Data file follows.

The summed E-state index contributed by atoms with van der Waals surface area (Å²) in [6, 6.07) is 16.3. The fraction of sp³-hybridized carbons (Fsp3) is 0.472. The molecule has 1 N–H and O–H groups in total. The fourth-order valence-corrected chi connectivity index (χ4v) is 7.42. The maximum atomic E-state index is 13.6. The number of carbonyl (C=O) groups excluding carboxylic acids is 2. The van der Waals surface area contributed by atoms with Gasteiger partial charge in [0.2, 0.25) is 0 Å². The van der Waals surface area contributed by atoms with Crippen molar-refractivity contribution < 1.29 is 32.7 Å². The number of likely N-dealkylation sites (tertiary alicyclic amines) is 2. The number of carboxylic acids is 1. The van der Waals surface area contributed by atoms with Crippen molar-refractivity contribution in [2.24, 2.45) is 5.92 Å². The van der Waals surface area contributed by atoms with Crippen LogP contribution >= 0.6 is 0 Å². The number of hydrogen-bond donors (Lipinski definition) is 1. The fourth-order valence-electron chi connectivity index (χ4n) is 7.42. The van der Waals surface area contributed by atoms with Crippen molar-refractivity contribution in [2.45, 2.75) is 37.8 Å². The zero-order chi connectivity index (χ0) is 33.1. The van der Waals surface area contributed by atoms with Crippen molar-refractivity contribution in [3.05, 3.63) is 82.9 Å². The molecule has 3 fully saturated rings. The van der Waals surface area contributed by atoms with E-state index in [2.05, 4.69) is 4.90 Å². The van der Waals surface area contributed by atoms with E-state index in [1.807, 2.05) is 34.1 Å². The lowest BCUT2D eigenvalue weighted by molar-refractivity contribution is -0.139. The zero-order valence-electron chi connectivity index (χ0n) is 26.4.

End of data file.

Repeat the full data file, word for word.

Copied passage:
The summed E-state index contributed by atoms with van der Waals surface area (Å²) in [6, 6.07) is 16.3. The fraction of sp³-hybridized carbons (Fsp3) is 0.472. The molecule has 1 N–H and O–H groups in total. The fourth-order valence-corrected chi connectivity index (χ4v) is 7.42. The maximum atomic E-state index is 13.6. The number of carbonyl (C=O) groups excluding carboxylic acids is 2. The van der Waals surface area contributed by atoms with Gasteiger partial charge in [0.2, 0.25) is 0 Å². The van der Waals surface area contributed by atoms with Crippen molar-refractivity contribution < 1.29 is 32.7 Å². The number of likely N-dealkylation sites (tertiary alicyclic amines) is 2. The number of carboxylic acids is 1. The van der Waals surface area contributed by atoms with Crippen molar-refractivity contribution in [2.24, 2.45) is 5.92 Å². The van der Waals surface area contributed by atoms with Crippen LogP contribution >= 0.6 is 0 Å². The number of hydrogen-bond donors (Lipinski definition) is 1. The fourth-order valence-electron chi connectivity index (χ4n) is 7.42. The van der Waals surface area contributed by atoms with Crippen molar-refractivity contribution in [2.45, 2.75) is 37.8 Å². The zero-order chi connectivity index (χ0) is 33.1. The van der Waals surface area contributed by atoms with Crippen molar-refractivity contribution in [3.05, 3.63) is 82.9 Å². The molecule has 3 fully saturated rings. The van der Waals surface area contributed by atoms with E-state index in [2.05, 4.69) is 4.90 Å². The van der Waals surface area contributed by atoms with E-state index in [1.807, 2.05) is 34.1 Å². The lowest BCUT2D eigenvalue weighted by molar-refractivity contribution is -0.139. The zero-order valence-electron chi connectivity index (χ0n) is 26.4.